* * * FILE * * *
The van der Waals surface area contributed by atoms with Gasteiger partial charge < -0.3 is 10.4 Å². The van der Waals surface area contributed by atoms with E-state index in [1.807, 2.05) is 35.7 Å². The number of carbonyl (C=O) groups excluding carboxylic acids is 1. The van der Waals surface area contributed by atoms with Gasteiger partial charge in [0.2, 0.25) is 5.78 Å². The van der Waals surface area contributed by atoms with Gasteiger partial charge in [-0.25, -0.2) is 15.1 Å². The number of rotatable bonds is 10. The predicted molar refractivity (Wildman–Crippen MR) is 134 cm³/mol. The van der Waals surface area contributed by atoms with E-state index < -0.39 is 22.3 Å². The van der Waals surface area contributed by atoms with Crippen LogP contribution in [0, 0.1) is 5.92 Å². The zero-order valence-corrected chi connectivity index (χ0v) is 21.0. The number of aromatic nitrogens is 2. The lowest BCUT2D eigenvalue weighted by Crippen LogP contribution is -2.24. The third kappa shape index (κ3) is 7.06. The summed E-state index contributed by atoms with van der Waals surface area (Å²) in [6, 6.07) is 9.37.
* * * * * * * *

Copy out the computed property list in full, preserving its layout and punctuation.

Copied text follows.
The van der Waals surface area contributed by atoms with Gasteiger partial charge < -0.3 is 10.4 Å². The van der Waals surface area contributed by atoms with E-state index in [1.807, 2.05) is 35.7 Å². The number of carbonyl (C=O) groups excluding carboxylic acids is 1. The van der Waals surface area contributed by atoms with Gasteiger partial charge in [0.2, 0.25) is 5.78 Å². The van der Waals surface area contributed by atoms with Gasteiger partial charge in [-0.25, -0.2) is 15.1 Å². The number of rotatable bonds is 10. The predicted molar refractivity (Wildman–Crippen MR) is 134 cm³/mol. The van der Waals surface area contributed by atoms with E-state index < -0.39 is 22.3 Å². The van der Waals surface area contributed by atoms with Crippen LogP contribution in [0, 0.1) is 5.92 Å². The zero-order valence-corrected chi connectivity index (χ0v) is 21.0. The number of aromatic nitrogens is 2. The lowest BCUT2D eigenvalue weighted by Crippen LogP contribution is -2.24. The third kappa shape index (κ3) is 7.06. The summed E-state index contributed by atoms with van der Waals surface area (Å²) in [6, 6.07) is 9.37.